Adoptive transfer of immunity to oral challenge with virulent salmonellae in innately susceptible BALB/c mice requires both immune serum and T cells

P. Mastroeni, B. Villarreal-Ramos, C. E. Hormaeche*

*Corresponding author for this work

Research output: Contribution to journalArticle

Abstract

The mechanisms of immunity to salmonellae conferred by immunization with live vaccines were studied by adoptive transfer using the mouse-virulent strain Salmonella typhimurium C5 and innately susceptible BALB/c (lty(s)) mice. This organism cannot establish a sublethal infection in naive BALB/c mice. Animals immunized 2 to 3 months earlier with the S. typhimurium SL3261 aroA live vaccine were used as donors of serum, spleen cells, and mesenteric lymph node cells for naive recipients which were challenged orally with the virulent C5 strain. Simultaneous transfer of both immune serum and immune cells was necessary for protection. Simultaneously depleting the donors of CD4+ and CD8+ T cells by administration of antisera in vivo prior to cell harvesting showed that T cells were necessary for protection. The results demonstrate that both antibody and T cells are required for recall of immunity to oral challenge with virulent salmonellae in innately susceptible mice and suggest that the ability to elicit opsonizing antibody in addition to cell-mediated immunity is important for optimal protection induced by salmonella vaccines.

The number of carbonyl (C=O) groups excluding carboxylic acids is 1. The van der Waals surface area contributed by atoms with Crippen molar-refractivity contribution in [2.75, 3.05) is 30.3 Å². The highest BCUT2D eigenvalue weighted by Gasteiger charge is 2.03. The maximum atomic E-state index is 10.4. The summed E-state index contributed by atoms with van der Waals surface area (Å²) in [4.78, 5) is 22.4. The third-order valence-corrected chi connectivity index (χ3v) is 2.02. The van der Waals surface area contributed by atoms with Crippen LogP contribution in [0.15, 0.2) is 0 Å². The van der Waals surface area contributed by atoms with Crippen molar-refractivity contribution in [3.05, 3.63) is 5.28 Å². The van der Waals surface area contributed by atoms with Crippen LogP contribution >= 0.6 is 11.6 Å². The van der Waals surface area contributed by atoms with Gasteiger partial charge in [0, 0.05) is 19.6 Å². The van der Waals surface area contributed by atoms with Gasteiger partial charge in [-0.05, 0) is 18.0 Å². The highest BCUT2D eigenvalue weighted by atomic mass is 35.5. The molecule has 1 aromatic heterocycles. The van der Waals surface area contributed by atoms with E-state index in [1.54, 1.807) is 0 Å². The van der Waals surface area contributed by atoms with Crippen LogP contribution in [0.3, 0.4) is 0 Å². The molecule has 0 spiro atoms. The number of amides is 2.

Original languageEnglish
Pages (from-to)3981-3984
Number of pages4
JournalInfection and Immunity
Volume61
Issue number9
DOIs
Publication statusPublished - Sept 1993

Keywords

  • Animals
  • Bacterial Vaccines/immunology
  • Disease Susceptibility
  • Female
  • Immune Sera/immunology
  • Immunotherapy, Adoptive
  • Mice
  • Mice, Inbred BALB C
  • Salmonella Infections, Animal/immunology
  • Salmonella typhimurium/immunology
  • T-Lymphocytes/immunology

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